One of the development axes is an expansion in the reform targets. The scope of application will gradually expand from DX in specific processes to DX over whole factories or lines, companies, or supply chains. If it is possible to make entire supply chains – including from the supply of materials and parts in the final stage to logistics, retail, and after-sales services once products have been shipped – the targets of DX, it will enable the development of further added-value businesses such as with the establishment of disaster-resistant supply chains.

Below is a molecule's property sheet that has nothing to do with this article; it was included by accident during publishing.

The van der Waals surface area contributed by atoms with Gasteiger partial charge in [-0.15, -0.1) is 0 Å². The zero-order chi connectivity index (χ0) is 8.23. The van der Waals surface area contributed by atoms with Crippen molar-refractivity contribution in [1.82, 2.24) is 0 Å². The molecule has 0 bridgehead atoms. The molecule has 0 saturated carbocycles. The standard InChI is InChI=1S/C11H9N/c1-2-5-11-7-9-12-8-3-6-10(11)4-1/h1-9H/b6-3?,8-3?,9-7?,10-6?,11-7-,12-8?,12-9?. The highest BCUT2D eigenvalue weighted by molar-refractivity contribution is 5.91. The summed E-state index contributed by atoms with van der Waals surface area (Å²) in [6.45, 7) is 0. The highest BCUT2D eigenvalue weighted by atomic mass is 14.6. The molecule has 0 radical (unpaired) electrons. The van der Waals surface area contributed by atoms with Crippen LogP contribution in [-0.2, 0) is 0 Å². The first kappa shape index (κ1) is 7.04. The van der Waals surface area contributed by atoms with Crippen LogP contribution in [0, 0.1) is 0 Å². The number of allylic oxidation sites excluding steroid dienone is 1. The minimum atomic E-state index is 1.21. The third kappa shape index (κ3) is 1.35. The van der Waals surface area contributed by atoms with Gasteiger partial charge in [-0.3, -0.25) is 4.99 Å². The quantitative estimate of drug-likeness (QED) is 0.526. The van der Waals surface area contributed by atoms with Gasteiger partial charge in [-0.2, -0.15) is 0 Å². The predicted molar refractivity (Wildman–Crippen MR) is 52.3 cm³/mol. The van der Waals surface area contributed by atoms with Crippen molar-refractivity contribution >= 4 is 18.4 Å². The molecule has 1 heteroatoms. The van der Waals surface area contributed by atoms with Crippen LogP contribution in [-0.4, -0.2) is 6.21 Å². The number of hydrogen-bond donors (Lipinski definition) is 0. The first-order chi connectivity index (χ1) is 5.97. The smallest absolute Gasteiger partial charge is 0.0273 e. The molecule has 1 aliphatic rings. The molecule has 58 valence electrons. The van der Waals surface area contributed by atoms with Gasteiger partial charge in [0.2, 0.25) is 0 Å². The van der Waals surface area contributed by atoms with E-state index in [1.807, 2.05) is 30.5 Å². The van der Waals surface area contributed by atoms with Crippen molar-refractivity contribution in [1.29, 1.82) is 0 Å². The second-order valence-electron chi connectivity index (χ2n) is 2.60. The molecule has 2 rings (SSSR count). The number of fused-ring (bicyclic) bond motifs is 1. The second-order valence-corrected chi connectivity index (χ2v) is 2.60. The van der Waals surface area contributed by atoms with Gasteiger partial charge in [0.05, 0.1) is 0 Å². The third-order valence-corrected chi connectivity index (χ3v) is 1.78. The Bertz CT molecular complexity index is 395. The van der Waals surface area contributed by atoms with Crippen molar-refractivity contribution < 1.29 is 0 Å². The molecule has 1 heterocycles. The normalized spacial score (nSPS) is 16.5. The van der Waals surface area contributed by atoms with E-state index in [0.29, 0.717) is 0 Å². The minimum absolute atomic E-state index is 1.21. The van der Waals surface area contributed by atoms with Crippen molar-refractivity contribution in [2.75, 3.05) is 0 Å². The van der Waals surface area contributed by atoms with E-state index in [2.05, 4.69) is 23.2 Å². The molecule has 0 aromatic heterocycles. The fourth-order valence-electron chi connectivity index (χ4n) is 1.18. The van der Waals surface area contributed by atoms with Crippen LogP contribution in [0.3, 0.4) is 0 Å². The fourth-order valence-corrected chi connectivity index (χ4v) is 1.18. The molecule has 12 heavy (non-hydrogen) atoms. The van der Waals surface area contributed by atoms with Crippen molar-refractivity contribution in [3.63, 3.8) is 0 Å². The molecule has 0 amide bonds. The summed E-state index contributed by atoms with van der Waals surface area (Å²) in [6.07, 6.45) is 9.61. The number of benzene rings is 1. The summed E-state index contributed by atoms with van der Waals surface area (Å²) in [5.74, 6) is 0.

The other development axis is the evolution of reform techniques. Judgments and tasks that rely on individual knowledge and skills will gradually be migrated to be implemented on systems. The hints to solve issues from data learned on lines will be obtained with visualization in the first stage. The way to deal with those issues will then be automatically derived based on data with optimization in the second stage. The system finds the processes that would be performed more efficiently by machines and then automates those processes in the third stage. There will be automatic adjustment to production conditions that produce the most efficient, stable, and high-quality products while continuously monitoring the condition of systems on the line, the production status, the finish of products, and other elements with autonomy in the fourth stage.